Have you ever heard someone say, “I am so stressed!” Or perhaps you have been the one to say it. It is a very common term that is thrown around in conversation these days.
Most of the time when it is said, it is referring to psychological stress. The American Psychological Association 2011 annual survey on stress found that “nearly a third of respondents said they believe stress is strictly psychological and has no impact on physical health.”
However, an article entitled “The Science of Stress” in Experiencelife.com's No-Gimmicks, No-Hype Health & Fitness Magazine notes, “Experts across medical disciplines agree that this ( believing that stress has no impact on physical health) is a dangerous misperception.”
According to The American Institute of Stress, the term “stress” as it is currently used was coined by Hans Selye in 1936, who defined it as “the non-specific response of the body to any demand for change.”
Within the definition of the word stress we can see that it is not just psychological but it has elements that affect the body as well.
Stress is a normal part of human existence. It is designed to protect us during dangerous situations and it causes a cascade of chemical reactions that prepares our body to flight or flee from a dangerous situation.
The stress response is designed to be a short-lived experience. When it is, the body can return to normal.
Stress is “natural. What’s also natural, though — and you see it in the wild — is that most stressful episodes are resolved quickly, one way or another. The natural biological, evolutionary blueprint is to have long periods of mellow recovery after bursts of stress,” according to Rick Hanson, PhD, a neuropsychologist and author of "Buddha’s Brain: The Practical Neuroscience of Happiness, Love & Wisdom.” (New Harbinger, 2009)
The article “The Science of Stress” quotes Hanson as saying, “modern life exposes us to mild-to-moderate, but chronic, stress constantly — multitasking, juggling too many things, moving too quickly, being bombarded with stimulation. In other words, we’re simply not designed to flee from predators for 10 hours a day with no breaks.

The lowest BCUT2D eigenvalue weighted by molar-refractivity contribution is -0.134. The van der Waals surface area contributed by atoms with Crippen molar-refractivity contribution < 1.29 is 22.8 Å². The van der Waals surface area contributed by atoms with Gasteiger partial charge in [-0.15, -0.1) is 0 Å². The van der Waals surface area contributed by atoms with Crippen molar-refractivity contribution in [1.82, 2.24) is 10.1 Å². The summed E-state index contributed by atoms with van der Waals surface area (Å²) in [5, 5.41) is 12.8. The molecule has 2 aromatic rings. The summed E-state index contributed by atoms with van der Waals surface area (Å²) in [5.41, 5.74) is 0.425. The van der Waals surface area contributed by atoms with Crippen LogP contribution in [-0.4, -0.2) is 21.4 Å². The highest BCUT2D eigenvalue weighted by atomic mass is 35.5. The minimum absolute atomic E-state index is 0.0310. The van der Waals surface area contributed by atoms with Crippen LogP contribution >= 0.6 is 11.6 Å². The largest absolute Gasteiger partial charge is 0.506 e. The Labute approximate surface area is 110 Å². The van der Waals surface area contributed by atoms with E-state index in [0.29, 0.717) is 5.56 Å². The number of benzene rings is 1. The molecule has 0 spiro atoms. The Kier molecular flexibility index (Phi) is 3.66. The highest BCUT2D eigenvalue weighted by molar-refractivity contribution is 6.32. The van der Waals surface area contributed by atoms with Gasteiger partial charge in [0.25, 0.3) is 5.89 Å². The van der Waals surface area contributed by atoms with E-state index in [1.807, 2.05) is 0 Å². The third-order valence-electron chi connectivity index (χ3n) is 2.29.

But that is essentially what we do."
Stress negatively impacts the body in that chronic stress can create physical disease over time. When stress hormones are released into your system, the following physical symptoms can occur:
- Heart rate increases.
- Blood vessels constrict increasing blood pressure.
- Digestive secretions and digestive processes are inhibited.
- Cortisol hormones are released to the brain and the body.
- Blood sugars are released into the blood which can increase blood sugar levels to an unhealthy degree.
Long-term stress response in the body can lead to:
- Too much cortisol production hitting the brain over time.
- This can result in hippocampal brain damage which leads to circadian rhythm disruption.
- This can cause moodiness, memory loss, brain fog and sleep disturbances.
- Vital nutrients may be used up too quickly and cause depletion.
- Overproduction of low-density (LDL) cholesterol can occur.
- Cortisol can increase glucose levels in the blood. Glucose is stored as fat if unused, which results in weight gain.
As you can see the long-term body responses are risk factors for heart disease, metabolic syndrome and diabetes.
So what is the lesson in all this?
Stress is more than a psychological response. It also causes physical responses that can make us sick. We have to stop minimizing how stress affects us and instead begin to take a serious look at how to manage stress so we can create a healthier life.
If you want suggestions on how to manage stress, you can go to my website for articles on relieving stress, like "Relieving Stress in 10 Minutes or Less," at healthydaes.com.
Dr. Daemon Jones